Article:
July 24, 2013

Major upgrades to Xamarin’s platform: Async is here

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Today we are happy to introduce a major upgrade to the Xamarin platform. We are bringing C# 5.0 with async to all of our supported platforms. Async greatly simplifies the creation of responsive user experiences, which are particularly important for mobile applications.

We use apps to make the spare moments in life productive, and to help us better navigate the world with real-time, contextual information. Fast, fluid, instant-gratification apps are a must for mobile applications and C# async gives developers the tools to make this happen.

Until today, the only option for you to build responsive apps that work around network delays, connectivity issues, and complex data queries and processing is to use traditional asynchronous programming techniques. While leveraging common asynchronous patterns would lead to a better app for your users, they are not easy on the developer. You can quickly end up in a situation where your code has a cascade of nested callbacks that make it difficult to debug problems and create more opportunities for error. Even worse, sometimes the complexity is such that developers tend to cut corners on some code paths, leading to suboptimal experiences when applications are used in the wild.

The async and await keywords in C# 5.0 now available to Xamarin developers make asynchronous programming incredibly pleasant. You end up with code that is much more linear and much easier to understand. The compiler does a lot of magic for you which simplifies your code and your life. The following comparison demonstrates the impact of using C# async in your apps. The first version is implemented without async:

private void SnapAndPost ()
{
	Busy = true;
	UpdateUIStatus ("Taking a picture");
	var picker = new Xamarin.Media.MediaPicker ();
	var picTask = picker.TakePhotoAsync (new Xamarin.Media.StoreCameraMediaOptions ());
	picTask.ContinueWith ((picRetTask) => {
		InvokeOnMainThread (() => {
			if (picRetTask.IsCanceled) {
				Busy = false;
				UpdateUIStatus ("Canceled");
			} else {
				var tagsCtrl = new GetTagsUIViewController (picRetTask.Result.GetStream ());
				PresentViewController (tagsCtrl, true, () => {
					UpdateUIStatus ("Submitting picture to server");
					var uploadTask = new Task (() => {
						return PostPicToService (picRetTask.Result.GetStream (), tagsCtrl.Tags);
					});
					uploadTask.ContinueWith ((uploadRetTask) => {
						InvokeOnMainThread (() => {
							Busy = false;
							UpdateUIStatus (uploadRetTask.Result.Failed ? "Canceled" : "Success");
						});
					});
					uploadTask.Start ();
				});
			}
		});
	});
}

And this version was implemented with the benefit of async:

private async Task SnapAndPostAsync ()
{
	try {
		Busy = true;
		UpdateUIStatus ("Taking a picture");
		var picker = new Xamarin.Media.MediaPicker ();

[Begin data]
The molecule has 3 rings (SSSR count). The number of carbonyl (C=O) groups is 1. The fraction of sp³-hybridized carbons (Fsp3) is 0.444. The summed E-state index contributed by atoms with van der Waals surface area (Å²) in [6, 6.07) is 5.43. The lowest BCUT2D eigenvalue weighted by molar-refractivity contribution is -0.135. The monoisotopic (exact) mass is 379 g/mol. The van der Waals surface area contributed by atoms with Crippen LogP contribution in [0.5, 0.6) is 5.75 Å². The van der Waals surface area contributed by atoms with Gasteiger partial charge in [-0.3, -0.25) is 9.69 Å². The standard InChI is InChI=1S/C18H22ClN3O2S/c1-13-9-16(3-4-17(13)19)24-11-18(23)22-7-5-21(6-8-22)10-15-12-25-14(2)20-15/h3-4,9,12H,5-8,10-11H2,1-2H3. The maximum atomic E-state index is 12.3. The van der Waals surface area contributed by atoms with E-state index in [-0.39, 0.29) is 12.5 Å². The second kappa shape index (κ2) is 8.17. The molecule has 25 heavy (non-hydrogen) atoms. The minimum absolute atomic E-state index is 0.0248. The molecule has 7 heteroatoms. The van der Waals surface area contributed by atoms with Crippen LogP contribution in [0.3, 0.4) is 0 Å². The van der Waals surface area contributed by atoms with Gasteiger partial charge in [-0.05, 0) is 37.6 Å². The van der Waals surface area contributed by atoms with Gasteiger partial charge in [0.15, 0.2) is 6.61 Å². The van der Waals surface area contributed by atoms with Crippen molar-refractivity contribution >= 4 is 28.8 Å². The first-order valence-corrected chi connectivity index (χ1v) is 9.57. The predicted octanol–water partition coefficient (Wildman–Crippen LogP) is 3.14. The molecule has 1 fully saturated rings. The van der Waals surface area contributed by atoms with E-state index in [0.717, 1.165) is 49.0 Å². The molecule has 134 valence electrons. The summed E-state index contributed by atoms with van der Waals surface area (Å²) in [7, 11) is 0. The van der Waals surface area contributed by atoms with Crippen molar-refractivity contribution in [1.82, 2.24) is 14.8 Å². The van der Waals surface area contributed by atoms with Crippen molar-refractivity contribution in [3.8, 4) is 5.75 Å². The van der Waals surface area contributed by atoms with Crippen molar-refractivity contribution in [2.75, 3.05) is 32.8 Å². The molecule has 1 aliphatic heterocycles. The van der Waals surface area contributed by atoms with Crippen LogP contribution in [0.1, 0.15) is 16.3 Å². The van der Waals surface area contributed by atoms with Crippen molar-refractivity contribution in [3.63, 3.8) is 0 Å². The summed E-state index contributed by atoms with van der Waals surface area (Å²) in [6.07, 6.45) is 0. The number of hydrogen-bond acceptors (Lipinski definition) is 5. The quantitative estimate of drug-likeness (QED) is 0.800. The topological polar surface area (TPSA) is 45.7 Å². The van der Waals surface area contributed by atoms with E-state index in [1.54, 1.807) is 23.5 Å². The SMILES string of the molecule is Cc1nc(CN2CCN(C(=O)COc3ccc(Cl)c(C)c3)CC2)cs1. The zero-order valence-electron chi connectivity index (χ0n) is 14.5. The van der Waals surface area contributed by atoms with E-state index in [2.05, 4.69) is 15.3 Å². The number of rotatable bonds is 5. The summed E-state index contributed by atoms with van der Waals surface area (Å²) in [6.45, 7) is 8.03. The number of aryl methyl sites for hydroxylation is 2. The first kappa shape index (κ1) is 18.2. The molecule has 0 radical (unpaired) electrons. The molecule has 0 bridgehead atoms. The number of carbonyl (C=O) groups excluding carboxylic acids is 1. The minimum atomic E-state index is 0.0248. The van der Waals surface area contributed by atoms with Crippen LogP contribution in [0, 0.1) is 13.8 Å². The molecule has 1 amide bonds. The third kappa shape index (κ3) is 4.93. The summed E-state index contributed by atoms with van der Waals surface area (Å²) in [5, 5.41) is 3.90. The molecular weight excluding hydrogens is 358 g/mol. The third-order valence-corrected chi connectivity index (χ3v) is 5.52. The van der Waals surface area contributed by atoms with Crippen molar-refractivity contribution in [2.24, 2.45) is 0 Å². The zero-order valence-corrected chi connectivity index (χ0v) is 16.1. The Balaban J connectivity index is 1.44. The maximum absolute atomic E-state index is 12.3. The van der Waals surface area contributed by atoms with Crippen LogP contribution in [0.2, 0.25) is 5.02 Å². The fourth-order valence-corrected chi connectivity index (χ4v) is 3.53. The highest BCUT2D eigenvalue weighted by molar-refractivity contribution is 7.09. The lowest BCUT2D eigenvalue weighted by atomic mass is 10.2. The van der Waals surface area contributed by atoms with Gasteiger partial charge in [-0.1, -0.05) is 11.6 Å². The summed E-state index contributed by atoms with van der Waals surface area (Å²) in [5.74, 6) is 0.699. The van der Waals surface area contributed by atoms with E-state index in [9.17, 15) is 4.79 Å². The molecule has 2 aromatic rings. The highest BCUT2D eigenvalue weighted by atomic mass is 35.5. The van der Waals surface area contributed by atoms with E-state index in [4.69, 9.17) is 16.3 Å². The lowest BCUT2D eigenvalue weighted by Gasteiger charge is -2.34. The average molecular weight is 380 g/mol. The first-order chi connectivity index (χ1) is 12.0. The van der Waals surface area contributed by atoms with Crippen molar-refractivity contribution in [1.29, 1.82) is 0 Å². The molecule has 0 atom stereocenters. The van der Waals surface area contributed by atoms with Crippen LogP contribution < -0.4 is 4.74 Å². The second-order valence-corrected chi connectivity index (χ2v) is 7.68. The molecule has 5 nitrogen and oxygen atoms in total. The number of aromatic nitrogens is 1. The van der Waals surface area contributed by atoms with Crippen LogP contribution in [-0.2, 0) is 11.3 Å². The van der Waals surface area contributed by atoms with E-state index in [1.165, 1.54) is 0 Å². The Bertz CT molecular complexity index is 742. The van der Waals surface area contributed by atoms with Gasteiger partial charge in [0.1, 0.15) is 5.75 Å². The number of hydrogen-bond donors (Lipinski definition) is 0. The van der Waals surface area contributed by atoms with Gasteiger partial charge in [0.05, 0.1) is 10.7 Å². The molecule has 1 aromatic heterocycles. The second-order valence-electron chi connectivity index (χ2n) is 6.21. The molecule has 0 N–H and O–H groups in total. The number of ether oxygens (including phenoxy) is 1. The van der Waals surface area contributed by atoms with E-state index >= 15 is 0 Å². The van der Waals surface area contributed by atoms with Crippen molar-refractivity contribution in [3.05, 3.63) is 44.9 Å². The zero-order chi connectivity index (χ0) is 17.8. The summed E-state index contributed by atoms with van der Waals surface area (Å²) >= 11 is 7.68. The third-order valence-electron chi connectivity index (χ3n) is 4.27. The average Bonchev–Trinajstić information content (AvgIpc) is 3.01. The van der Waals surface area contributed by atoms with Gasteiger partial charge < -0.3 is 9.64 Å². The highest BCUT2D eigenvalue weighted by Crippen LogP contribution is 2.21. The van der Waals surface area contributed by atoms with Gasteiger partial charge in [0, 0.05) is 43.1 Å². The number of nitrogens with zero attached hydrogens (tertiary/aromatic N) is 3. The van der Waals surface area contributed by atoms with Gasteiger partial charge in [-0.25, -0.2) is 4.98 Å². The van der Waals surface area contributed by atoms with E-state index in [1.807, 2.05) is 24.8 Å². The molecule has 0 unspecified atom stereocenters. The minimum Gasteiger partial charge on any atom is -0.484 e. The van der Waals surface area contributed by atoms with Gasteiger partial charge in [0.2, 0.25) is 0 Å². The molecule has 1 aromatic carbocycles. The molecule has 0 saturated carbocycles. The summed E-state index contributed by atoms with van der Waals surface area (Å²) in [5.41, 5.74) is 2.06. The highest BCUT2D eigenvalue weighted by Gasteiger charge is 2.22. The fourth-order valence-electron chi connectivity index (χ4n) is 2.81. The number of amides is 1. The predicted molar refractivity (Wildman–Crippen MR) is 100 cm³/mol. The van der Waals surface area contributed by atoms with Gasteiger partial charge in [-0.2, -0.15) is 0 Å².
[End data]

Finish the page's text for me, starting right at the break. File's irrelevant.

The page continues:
var mFile = await picker.TakePhotoAsync (new Xamarin.Media.StoreCameraMediaOptions ());
		var tagsCtrl = new GetTagsUIViewController (mFile.GetStream ());
		// Call new iOS await API
		await PresentViewControllerAsync (tagsCtrl, true);
		UpdateUIStatus ("Submitting picture to server");
		await PostPicToServiceAsync (mFile.GetStream (), tagsCtrl.Tags);
		UpdateUIStatus ("Success");
	} catch (OperationCanceledException) {
		UpdateUIStatus ("Canceled");
	} finally {
		Busy = false;
	}
}

With this release, we’ve gone beyond just adding async support to our base class libraries. We’ve actually asyncified native iOS and Android APIs, making it possible to take advantage of async in the platform-specific areas of your apps—something no other programming language can do, and further cementing C# as the best language for mobile development.

In addition to C# 5.0 async, this Xamarin update also upgrades Xamarin’s Mono to 3.0 for Xamarin.Android, Xamarin.Mac and Xamarin.iOS. Developers will benefit from over 7000 individual commits made to Mono during the past two years. These improvements include new .Net 4.5 APIs, async-friendly System.Net.Http, better debugging support, a faster version of our garbage collector and we eliminated the frustration of dealing with generics on iOS devices. We’ve also made it much faster for you to build and deploy Xamarin.iOS apps to devices for testing (up to seven times faster!), and we’ve made it easier to create bindings of Android native jar files. See the release notes for Xamarin.iOS and Xamarin.Android for all of the details.

I’ll be hosting a live webinar on August 15th to talk about how and why you should be using async in your mobile apps. Please join me!


Current subscribers can fire up Xamarin Studio or Visual Studio to update the latest version.  If you’re not a current subscriber, visit store.xamarin.com or download our free Starter Edition.

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